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ply this general doctrine to the present case, what I apprehend shocks in the episode of Lysander and Euanthe, is, that their situation is not sufficiently explained to justify the impatient passion of the one, and the distressful tenderness of the other; their sentiments,neither improper in themselves,nor improperly expressed, may become so from the situation not being properly explained; and, consequently, the reader or spectator left at liberty to form such ideas of that situation, as his own force of mind suggests to him, which is not always directed by good nature—the very reverse of which is always indulged in subjects where aversion is professedly expected. Another inconveniency attending episodes, is, that the distress they produce seldom coincides or mingles perfectly with the general distress or catastrophe of the piece ; and if it does not, it plainly diminishes it in just the same proportion. This inconveniency is hard to be avoided in any episode, unless a very fortunate one indeed ; and I am afraid takes place in this of Lysander and Euanthe, which, in some measure, gives occasion to the other objections; viz. that the catastrophe consists not of one general distress, but of various distresses, each occasioning a different sentiment from each other—for this I apprehend the objection to be. The distress of Lysander and Euanthe is a different one from that of Agis and Sparta, through the whole play; and the sentiment of compassion different which the mind gives to each. If this is so, they may, perhaps, instead of heightening the sum total of the catastrophe, by taking from each other, rather serve to diminish it. One other cause could possibly be assigned why the catastrophe strikes in this manner, and that is, that Agis's imprisonment, from which period the conspirators might, if they would, have put him to death, may possibly, with some minds, finish the main action in the fourth act; and if this should be so, the deaths ofAgis, Lysander, and Euanthe, in the fifth act, may not mark the general catastrophe, or sum total of distress, but appear as so many relations of so many various events, each of which is attended with a different, and not one uniform sentiment. Thus, if the fate of Sparta is supposed to be determined in the fourth act, we are left in the fifth to do no more than survey the different ends of those who followed it. We may pity Euanthe—pity and applaud Lysander for his generosity—approve of Agis for his benevolence and stoicism, and detest the others. But the mind is not absorbed in one general passion or sentiment, of which all the particular ones are only so many parts which easily mix and blend together; and such is, and ought to be, the tragic catastrophe.— Those reflections which I have thrown loosely together since I received Mr Pitt's letter, did not, I Vol. \. v
own, occur to me before ; both as being no critic in such performances, and for being charmed, as I still am, with every detached scene of your piece, which I look upon as far the best of the kind I have read. But, on finding objections from a quarter for which I have so great deference, I was tempted to try if I could discover where the real strength of them lay; not only as success is scarce to be expected when objections from such people remain; but, as I know your genius and ability to be such as can easily free this play from them, or compose another as good, where none such shall exist. I will not pretend to answer for the pertness of any of the observations I have made, being quite a novice in those matters; But, as I write you with great freedom, I not only submit them to you, but at same time what occurs tp me; if you shall be of opinion that either those objections, or what I have said on them, is material. What occurs to me then is this; that I apprehend, with your genius and facility of composition, you will find it perhaps both an easier, a more agreeable, and a more successful task, to set about composing an entire new piece, where you will be master of the whole, and thereby enabled, with ease, to avoid every objection which has been made; while at the same time you can transfuse the whole of that poetical spirit, truth of character and interest, and beauty of diction, which has been, I will take upon me to say, so justly admired in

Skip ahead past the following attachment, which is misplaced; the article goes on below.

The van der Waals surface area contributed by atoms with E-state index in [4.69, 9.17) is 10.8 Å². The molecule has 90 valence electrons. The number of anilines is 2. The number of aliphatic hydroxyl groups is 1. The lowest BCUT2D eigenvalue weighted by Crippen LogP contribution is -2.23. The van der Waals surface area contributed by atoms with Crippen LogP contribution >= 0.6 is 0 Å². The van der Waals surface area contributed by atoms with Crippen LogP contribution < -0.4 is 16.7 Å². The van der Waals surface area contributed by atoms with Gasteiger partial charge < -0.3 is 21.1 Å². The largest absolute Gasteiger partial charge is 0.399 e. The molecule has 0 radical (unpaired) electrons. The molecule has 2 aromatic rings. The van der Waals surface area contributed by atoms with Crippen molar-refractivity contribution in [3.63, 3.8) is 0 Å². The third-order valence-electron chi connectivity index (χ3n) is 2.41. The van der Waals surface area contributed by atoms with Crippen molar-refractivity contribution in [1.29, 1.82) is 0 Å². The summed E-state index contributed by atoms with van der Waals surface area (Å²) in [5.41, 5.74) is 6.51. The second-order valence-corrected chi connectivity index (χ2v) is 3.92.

this. Should this be your own opinion, I dare say
"James Osavald." "Wandsworth, 15th June, 1750."
The suggestion of Mr Pitt was obeyed, and the play materially corrected; but neither the corrections of the author, nor the patronage of those friends, prevailed on Garrick to bring it on the stage. Afterwards, when the success of Douglas had given Mr Home considerable reputation, and principally, I believe, when he had become a favourite and companion of Lord Bute, and through him was patronised by the Prince of Wales, Garrick made no difficulty of bringing out this tragedy, in which he played the part of Lysander himself; and though he criticised, in the following letter, parts of the plan of the tragedy, and some of the scenes in detail, his indulgence for the author got the better of his judgment, and he brought out the tragedy without any of the alterations which he had suggested. It is amusing, when one recollects his absolute refusal of this play at a prior period, to peruse this letter, as well as the short note which I read along with the first part of this paper, from that celebrated actor and manager, whom the muses, I am afraid, interested somewhat in proportion as they were in favour at Court.
'« Nov. 5, 1757. "My Dear Sir,
"I sit down to write you in the midst of drums, trumpets, and, above all, the roarings of the mighty Bajazet; we are celebrating the glorious and immortal memory as loudly as we can, but I have stole away to say a word to you upon Agis. I have read the three acts over and over again; the language and characters in general please me. The subject